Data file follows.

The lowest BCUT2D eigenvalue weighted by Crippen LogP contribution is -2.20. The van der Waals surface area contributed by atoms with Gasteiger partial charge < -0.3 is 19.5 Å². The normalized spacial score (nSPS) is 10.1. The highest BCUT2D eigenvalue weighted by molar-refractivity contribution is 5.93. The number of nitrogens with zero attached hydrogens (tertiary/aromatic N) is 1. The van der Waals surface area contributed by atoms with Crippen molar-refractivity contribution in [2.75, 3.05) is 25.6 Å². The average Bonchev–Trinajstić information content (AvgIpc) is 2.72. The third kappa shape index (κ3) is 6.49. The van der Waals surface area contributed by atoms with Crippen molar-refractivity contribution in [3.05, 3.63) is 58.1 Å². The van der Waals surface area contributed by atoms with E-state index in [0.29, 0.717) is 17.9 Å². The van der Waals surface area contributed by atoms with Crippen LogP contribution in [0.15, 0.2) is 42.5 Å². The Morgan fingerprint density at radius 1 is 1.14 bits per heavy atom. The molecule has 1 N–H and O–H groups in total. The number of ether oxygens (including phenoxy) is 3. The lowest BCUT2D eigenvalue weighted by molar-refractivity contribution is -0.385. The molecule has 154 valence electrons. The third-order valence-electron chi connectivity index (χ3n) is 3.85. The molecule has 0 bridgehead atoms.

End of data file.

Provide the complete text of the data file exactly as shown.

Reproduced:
The lowest BCUT2D eigenvalue weighted by Crippen LogP contribution is -2.20. The van der Waals surface area contributed by atoms with Gasteiger partial charge < -0.3 is 19.5 Å². The normalized spacial score (nSPS) is 10.1. The highest BCUT2D eigenvalue weighted by molar-refractivity contribution is 5.93. The number of nitrogens with zero attached hydrogens (tertiary/aromatic N) is 1. The van der Waals surface area contributed by atoms with Crippen molar-refractivity contribution in [2.75, 3.05) is 25.6 Å². The average Bonchev–Trinajstić information content (AvgIpc) is 2.72. The third kappa shape index (κ3) is 6.49. The van der Waals surface area contributed by atoms with Crippen molar-refractivity contribution in [3.05, 3.63) is 58.1 Å². The van der Waals surface area contributed by atoms with E-state index in [0.29, 0.717) is 17.9 Å². The van der Waals surface area contributed by atoms with Crippen LogP contribution in [0.15, 0.2) is 42.5 Å². The Morgan fingerprint density at radius 1 is 1.14 bits per heavy atom. The molecule has 1 N–H and O–H groups in total. The number of ether oxygens (including phenoxy) is 3. The lowest BCUT2D eigenvalue weighted by molar-refractivity contribution is -0.385. The molecule has 154 valence electrons. The third-order valence-electron chi connectivity index (χ3n) is 3.85. The molecule has 0 bridgehead atoms.